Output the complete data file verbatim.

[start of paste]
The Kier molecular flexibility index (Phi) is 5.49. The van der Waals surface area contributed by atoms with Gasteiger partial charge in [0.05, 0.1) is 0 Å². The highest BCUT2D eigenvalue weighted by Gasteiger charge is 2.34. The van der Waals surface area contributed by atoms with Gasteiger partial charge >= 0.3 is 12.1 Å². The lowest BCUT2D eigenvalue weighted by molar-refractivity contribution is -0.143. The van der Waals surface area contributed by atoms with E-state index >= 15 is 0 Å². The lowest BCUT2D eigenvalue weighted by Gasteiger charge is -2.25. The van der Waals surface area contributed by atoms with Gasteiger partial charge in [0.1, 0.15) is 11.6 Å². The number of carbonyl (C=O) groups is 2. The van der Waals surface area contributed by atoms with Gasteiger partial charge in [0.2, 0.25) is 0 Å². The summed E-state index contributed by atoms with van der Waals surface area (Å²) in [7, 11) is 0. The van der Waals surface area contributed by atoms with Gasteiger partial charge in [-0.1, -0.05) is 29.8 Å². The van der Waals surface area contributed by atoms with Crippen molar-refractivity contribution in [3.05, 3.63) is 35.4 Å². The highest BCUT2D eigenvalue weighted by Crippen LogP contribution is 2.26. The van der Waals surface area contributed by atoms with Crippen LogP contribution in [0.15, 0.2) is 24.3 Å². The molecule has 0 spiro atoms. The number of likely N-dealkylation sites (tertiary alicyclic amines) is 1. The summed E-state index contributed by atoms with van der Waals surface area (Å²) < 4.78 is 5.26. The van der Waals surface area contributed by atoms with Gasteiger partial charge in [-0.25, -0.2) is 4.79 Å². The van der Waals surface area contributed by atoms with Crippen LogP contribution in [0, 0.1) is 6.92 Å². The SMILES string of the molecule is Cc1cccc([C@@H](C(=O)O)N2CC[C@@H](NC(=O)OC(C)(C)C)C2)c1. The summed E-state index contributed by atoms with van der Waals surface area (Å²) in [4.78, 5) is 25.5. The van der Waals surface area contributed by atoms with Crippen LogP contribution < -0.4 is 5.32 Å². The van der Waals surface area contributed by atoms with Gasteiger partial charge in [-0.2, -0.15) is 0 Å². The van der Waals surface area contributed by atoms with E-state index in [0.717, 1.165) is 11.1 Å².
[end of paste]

The Kier molecular flexibility index (Phi) is 5.49. The van der Waals surface area contributed by atoms with Gasteiger partial charge in [0.05, 0.1) is 0 Å². The highest BCUT2D eigenvalue weighted by Gasteiger charge is 2.34. The van der Waals surface area contributed by atoms with Gasteiger partial charge >= 0.3 is 12.1 Å². The lowest BCUT2D eigenvalue weighted by molar-refractivity contribution is -0.143. The van der Waals surface area contributed by atoms with E-state index >= 15 is 0 Å². The lowest BCUT2D eigenvalue weighted by Gasteiger charge is -2.25. The van der Waals surface area contributed by atoms with Gasteiger partial charge in [0.1, 0.15) is 11.6 Å². The number of carbonyl (C=O) groups is 2. The van der Waals surface area contributed by atoms with Gasteiger partial charge in [0.2, 0.25) is 0 Å². The summed E-state index contributed by atoms with van der Waals surface area (Å²) in [7, 11) is 0. The van der Waals surface area contributed by atoms with Gasteiger partial charge in [-0.1, -0.05) is 29.8 Å². The van der Waals surface area contributed by atoms with Crippen molar-refractivity contribution in [3.05, 3.63) is 35.4 Å². The highest BCUT2D eigenvalue weighted by Crippen LogP contribution is 2.26. The van der Waals surface area contributed by atoms with Crippen LogP contribution in [0.15, 0.2) is 24.3 Å². The molecule has 0 spiro atoms. The number of likely N-dealkylation sites (tertiary alicyclic amines) is 1. The summed E-state index contributed by atoms with van der Waals surface area (Å²) < 4.78 is 5.26. The van der Waals surface area contributed by atoms with Gasteiger partial charge in [-0.25, -0.2) is 4.79 Å². The van der Waals surface area contributed by atoms with Crippen LogP contribution in [0, 0.1) is 6.92 Å². The SMILES string of the molecule is Cc1cccc([C@@H](C(=O)O)N2CC[C@@H](NC(=O)OC(C)(C)C)C2)c1. The summed E-state index contributed by atoms with van der Waals surface area (Å²) in [4.78, 5) is 25.5. The van der Waals surface area contributed by atoms with Crippen LogP contribution < -0.4 is 5.32 Å². The van der Waals surface area contributed by atoms with Gasteiger partial charge in [-0.2, -0.15) is 0 Å². The van der Waals surface area contributed by atoms with E-state index in [0.717, 1.165) is 11.1 Å².